While the main theme here is certainly for gravity to serve as some kind of metaphor depicting love and class in our own reality this all seems to take a back seat to the amazing visuals. It is somewhat of an incredible feat that Solanas and his team were able to achieve such spectacular visuals on such a limited budget (reportedly $50 million). While it is clear the filmmakers spent a good amount of time on constructing set pieces and figuring out how such worlds would co-exist and work in relation to one another, what distracts from the core story more is the over complication of some of the rules the universe has and enforces quickly while not necessarily re-enforcing them in throughout. In the beginning Adam tells us of the three rules that exist because of the gravity belonging to each planet. That All matter is pulled by the gravity of the world that it comes from, and not the other, that an object's weight can be offset by matter from the opposite world known as inverse matter, and that after some time matter in contact with inverse matter will begin to burn. Naturally these are set in place so as to provide the obstacles one of our heroes will face when trying to reach the other, but as far as forbidden love stories go there is never any real justification for why things have to be the way they are. This point opens itself even more to questioning when the conclusion comes around and things seem to be resolved with the ease of what felt like should have been a no-brainer. It is one of those situations where, as an audience member, you thought there had to be a rule against that somewhere or someone must have already figured that out for it is too easy to really just now come about and solve everyone's issues. Still, that is what happens in Upside Down and that is what ultimately causes the sense one gets of there not being a whole lot to this movie. It is a beautiful sight to behold, but there is no weight to it, no real emotional investment we feel inclined to take part in. It is all looks and no soul.

Eden (Kirsten Dunst) finds a dance place at her favorite restaurant in her privileged world.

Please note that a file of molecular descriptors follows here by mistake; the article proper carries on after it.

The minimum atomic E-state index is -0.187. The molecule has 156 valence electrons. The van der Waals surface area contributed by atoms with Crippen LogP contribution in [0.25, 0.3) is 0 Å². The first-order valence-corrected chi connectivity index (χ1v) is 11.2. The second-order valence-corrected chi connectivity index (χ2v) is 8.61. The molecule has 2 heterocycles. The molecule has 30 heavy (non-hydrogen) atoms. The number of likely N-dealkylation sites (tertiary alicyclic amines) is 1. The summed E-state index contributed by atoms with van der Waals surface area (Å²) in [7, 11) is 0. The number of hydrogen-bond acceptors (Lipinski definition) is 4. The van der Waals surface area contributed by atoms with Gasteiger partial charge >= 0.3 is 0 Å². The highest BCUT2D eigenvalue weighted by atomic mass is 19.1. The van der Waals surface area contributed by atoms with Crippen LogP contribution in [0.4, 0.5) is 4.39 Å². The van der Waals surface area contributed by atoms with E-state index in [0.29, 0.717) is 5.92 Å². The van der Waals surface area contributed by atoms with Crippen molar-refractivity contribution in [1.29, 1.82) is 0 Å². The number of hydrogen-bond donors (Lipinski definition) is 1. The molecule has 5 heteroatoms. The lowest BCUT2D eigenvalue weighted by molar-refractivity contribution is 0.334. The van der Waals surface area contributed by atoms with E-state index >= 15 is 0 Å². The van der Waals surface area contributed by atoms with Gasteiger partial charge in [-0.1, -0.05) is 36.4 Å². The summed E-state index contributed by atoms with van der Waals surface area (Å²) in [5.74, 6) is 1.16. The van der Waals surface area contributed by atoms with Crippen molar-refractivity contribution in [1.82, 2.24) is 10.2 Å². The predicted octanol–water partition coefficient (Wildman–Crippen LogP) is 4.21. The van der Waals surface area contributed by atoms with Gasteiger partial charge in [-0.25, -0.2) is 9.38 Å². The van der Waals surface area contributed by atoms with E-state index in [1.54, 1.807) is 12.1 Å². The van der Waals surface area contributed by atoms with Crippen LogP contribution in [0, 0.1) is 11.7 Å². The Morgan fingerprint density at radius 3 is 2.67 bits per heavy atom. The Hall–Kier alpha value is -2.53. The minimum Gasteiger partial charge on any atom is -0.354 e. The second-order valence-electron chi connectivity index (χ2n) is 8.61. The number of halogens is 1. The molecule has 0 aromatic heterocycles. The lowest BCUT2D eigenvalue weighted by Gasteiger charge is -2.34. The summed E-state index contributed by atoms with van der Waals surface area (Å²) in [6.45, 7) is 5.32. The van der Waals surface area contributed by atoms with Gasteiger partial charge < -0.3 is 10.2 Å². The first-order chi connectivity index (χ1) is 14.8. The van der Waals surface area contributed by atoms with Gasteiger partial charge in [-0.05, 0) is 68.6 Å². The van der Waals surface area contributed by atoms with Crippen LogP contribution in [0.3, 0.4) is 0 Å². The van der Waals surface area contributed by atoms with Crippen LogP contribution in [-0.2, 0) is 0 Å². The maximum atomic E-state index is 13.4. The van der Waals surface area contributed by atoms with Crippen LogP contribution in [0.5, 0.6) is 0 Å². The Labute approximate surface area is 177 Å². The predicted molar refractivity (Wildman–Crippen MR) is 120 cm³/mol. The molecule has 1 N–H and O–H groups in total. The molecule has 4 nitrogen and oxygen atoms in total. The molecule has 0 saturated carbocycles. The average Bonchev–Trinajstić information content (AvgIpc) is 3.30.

Still, even with that being the case there are a few things I found enjoyable about the film and more than warrant it the slightly above average rating it has been assigned. Usually three star grades go to those films that are not necessarily horrible, but instead are completely what you expect them to be and nothing more, but more importantly nothing less. They are solid movies that don't make any strides to be better than they had to be but instead would fit perfectly as the definition to the word mundane. Upside Down isn't exactly what I would call mundane, but it simply had so much going for it and such opportunity to be something fresh and innovative it is rather disappointing that the final product turned out to be nothing more than a standard love story with a cool idea thrown in as the backdrop. With stars Kirsten Dunst and Jim Sturgess both coming off roles in similarly ambitious films (Melancholia and Cloud Atlas) I hoped that they might have chosen this project because they had a certain taste for these other-worldly ideas and one where parallel universes connecting through themes of love, loss, and all those great emotions would again seem a story worth taking on. Unfortunately, compared to both of those aforementioned features this film would actually feel, and I hate to say it, mundane. Both the leads do fine enough work though Sturgess could have calmed down the awe-inducing sound his voice takes on in the narration (making many lines sound much cornier than they had to). Dunst is most effective here though and that may be because she doesn't have as much to do as Sturgess, but she puts off such a desperate, almost depressing aura of emptiness in Eden that we feel her pain and understand her needs despite the story under developing her relationship. She is the only real anchor here that makes the film worth watching as much as it is worth seeing, and trust me, it is worth seeing.